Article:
Johnnie To's Mad Detective is one of the most deliberately complicated police procedurals I've seen in some time. As an introduction to the wild Hong Kong auteur's canon, it can be a bewildering experience, but a rewarding one, allowing this writer to get at the heart of what makes To stand out from other genre filmmakers working today.
The first thing you notice is the camerawork. To has found a committed fan in David Bordwell, perhaps the most knowledgeable man in the world on the subject of mise-en-scène and the meaning of a shot, and one can see why instantly: setting up what might be a usual pairing of mismatched cops, the camera instead instantly subverts expectations. It moves with a fluid grace as it tracks over the sight of an older detective with a knife readied for a fight, only to reveal a swinging pig carcass that he stabs repeatedly to mimic a killer's attack. The camera cuts to reveal the previous moment to be a POV shot as a young cop, Detective Ho Ka-On enters the room to find the other cops staring at the spectacle.
Before five minutes have elapsed, To has taken the formula and muddied it, opening with those cliché establishing shots of a precinct and the rookie entering before splitting attention between objective and subjective shots. The only thing the audience can trust so far is the printing on the Kowloon District door: everything else already carries the possibility of fabrication. We subsequently learn that the older detective, Bun, stabs the pig and mimics another crime -- having Ho place him in a suitcase and throw him down some stairs -- because he is psychic and recreating the scenarios allows him to see what happened. This just opens the can of worms.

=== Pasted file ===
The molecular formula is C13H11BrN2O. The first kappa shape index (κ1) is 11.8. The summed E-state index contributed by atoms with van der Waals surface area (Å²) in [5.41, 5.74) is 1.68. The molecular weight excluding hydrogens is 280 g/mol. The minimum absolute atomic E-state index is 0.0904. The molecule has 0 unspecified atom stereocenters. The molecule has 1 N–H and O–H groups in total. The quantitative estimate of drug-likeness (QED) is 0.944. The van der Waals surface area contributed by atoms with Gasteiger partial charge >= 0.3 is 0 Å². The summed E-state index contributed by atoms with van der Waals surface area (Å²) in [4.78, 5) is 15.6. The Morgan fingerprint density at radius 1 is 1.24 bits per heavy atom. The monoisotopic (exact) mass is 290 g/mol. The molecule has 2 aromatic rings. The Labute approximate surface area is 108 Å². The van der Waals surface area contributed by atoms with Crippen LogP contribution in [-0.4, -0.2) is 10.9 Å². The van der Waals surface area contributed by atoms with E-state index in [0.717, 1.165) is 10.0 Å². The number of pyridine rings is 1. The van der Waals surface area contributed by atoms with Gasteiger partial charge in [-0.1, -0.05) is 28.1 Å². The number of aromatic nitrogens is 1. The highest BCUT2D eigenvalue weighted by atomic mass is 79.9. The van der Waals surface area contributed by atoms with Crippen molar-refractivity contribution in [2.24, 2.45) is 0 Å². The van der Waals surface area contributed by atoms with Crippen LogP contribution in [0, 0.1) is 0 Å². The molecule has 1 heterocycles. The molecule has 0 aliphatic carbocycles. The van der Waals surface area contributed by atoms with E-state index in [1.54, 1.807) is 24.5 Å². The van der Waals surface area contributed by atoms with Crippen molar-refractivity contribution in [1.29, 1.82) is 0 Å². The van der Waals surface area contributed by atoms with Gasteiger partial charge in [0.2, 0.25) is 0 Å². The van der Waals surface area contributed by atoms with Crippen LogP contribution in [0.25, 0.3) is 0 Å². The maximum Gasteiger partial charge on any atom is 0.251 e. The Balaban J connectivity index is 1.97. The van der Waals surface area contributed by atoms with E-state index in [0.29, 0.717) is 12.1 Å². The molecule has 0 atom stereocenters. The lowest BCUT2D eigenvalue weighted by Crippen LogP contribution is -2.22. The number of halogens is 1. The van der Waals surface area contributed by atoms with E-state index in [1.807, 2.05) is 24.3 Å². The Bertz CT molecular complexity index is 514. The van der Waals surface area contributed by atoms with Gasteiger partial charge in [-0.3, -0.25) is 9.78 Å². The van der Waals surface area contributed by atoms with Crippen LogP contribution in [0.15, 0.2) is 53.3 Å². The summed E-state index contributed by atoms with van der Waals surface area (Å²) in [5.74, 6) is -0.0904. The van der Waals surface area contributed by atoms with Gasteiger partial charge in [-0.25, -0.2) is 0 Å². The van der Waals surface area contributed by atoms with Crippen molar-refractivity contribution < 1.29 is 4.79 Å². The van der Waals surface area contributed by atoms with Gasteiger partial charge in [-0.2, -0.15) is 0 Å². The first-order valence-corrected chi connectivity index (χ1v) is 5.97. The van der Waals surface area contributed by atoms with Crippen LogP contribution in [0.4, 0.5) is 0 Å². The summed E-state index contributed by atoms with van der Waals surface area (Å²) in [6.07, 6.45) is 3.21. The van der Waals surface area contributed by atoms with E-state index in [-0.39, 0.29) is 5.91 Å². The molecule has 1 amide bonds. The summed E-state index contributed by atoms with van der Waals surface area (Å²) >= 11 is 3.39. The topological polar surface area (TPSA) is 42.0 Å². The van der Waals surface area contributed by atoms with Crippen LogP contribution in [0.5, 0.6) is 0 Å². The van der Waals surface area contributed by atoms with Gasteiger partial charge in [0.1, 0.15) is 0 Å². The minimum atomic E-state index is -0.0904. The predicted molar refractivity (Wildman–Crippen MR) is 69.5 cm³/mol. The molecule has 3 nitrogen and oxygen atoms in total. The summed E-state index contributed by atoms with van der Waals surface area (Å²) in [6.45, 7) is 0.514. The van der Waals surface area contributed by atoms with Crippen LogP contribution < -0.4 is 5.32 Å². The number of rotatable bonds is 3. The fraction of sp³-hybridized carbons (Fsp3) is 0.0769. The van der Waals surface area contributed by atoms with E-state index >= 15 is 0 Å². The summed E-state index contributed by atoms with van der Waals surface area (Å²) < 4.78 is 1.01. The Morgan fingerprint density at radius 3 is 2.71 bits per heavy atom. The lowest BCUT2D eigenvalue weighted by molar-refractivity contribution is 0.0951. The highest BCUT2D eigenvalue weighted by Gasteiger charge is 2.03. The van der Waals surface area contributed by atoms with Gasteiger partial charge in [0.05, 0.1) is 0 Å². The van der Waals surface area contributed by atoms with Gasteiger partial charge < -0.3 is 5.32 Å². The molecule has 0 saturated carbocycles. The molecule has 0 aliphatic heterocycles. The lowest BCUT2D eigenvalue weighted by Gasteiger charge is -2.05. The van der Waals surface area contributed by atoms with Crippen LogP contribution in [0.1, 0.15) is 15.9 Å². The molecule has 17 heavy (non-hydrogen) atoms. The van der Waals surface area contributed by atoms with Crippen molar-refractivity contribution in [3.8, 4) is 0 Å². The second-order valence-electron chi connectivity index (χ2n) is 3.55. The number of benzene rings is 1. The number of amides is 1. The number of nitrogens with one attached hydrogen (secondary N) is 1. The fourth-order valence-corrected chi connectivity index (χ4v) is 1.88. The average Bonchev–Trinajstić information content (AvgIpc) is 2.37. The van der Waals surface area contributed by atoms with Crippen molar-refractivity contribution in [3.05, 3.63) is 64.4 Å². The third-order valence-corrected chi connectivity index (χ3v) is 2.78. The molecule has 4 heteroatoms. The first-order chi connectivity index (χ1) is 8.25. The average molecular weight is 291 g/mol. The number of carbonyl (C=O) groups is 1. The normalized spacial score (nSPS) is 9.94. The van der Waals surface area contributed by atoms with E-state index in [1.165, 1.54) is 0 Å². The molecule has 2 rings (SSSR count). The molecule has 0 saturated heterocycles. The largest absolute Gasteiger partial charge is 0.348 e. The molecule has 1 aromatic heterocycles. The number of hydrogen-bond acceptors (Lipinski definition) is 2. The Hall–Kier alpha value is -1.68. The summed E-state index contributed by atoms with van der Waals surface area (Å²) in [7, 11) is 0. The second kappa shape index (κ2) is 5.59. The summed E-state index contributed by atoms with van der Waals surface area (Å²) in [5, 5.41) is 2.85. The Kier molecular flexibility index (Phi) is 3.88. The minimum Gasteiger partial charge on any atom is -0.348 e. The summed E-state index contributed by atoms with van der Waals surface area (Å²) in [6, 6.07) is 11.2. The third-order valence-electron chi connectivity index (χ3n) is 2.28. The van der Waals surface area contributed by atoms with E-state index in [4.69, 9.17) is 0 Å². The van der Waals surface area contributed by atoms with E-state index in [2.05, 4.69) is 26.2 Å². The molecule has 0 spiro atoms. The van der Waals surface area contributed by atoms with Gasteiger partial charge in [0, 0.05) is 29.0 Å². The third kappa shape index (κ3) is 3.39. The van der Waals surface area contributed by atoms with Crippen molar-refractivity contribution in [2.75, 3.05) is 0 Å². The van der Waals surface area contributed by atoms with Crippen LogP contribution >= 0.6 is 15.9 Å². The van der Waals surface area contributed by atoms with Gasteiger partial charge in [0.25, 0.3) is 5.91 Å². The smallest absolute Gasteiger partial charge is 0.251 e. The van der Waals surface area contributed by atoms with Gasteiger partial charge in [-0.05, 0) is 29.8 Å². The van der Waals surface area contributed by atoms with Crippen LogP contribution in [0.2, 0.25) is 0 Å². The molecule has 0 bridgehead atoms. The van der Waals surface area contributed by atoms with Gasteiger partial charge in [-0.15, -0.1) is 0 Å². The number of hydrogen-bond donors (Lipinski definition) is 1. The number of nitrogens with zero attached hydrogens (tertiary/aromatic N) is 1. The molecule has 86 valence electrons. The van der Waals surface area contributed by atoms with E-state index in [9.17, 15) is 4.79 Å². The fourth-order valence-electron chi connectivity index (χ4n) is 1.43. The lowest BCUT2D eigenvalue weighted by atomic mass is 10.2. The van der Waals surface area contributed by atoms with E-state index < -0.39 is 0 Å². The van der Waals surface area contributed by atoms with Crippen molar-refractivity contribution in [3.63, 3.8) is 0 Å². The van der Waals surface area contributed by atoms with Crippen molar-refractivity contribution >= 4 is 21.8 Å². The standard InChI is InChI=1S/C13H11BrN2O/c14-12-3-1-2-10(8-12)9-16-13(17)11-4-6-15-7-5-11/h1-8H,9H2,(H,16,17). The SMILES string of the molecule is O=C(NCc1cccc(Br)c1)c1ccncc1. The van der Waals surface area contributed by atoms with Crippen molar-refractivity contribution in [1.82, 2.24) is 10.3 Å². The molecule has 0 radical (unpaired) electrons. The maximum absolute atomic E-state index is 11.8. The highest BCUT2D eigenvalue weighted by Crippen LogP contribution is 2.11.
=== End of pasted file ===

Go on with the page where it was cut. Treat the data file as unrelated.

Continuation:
The entire department admires Bun, to the point that no one ever bothers to question how he can see people's inner selves. But they also fear his mental imbalance, and when he offers his retiring captain his own right ear as a "present," the rest of the precinct makes the not altogether unwise decision to send Bun to pasture as well. Only years later, when a cop, Wong, goes missing and his gun shows up in the use of deadly robberies does Ho go looking for the mad detective to get to the bottom of the crimes
What is also remarkable about Mad Detective is the emotional range it conveys. To juggles broad comedy, suspense, tragedy and cerebral psychological thriller deftly, and if the film is inconsistent in tone, as I have heard some say, that can only be because, for all the supernatural elements of the film, it is one of the few cop films to express any kind of believable emotion. And if emotion is believable and human, it is always complicated and conflicting.
Paired up once more with his writing partner, Wai Ka-Fei, To delights in poking fun at cop clichés without making an outright comedy. Where most buddy cop films pair a reckless rookie with a wizened old detective, To's film gives us two totally unique characters. The older cop is the crazy one, and the young one isn't particularly ambitious or adept. Late in the film, Bun sees Ho's inner personality, a frightened, insecure child whose angry front cannot remotely disguise his fear.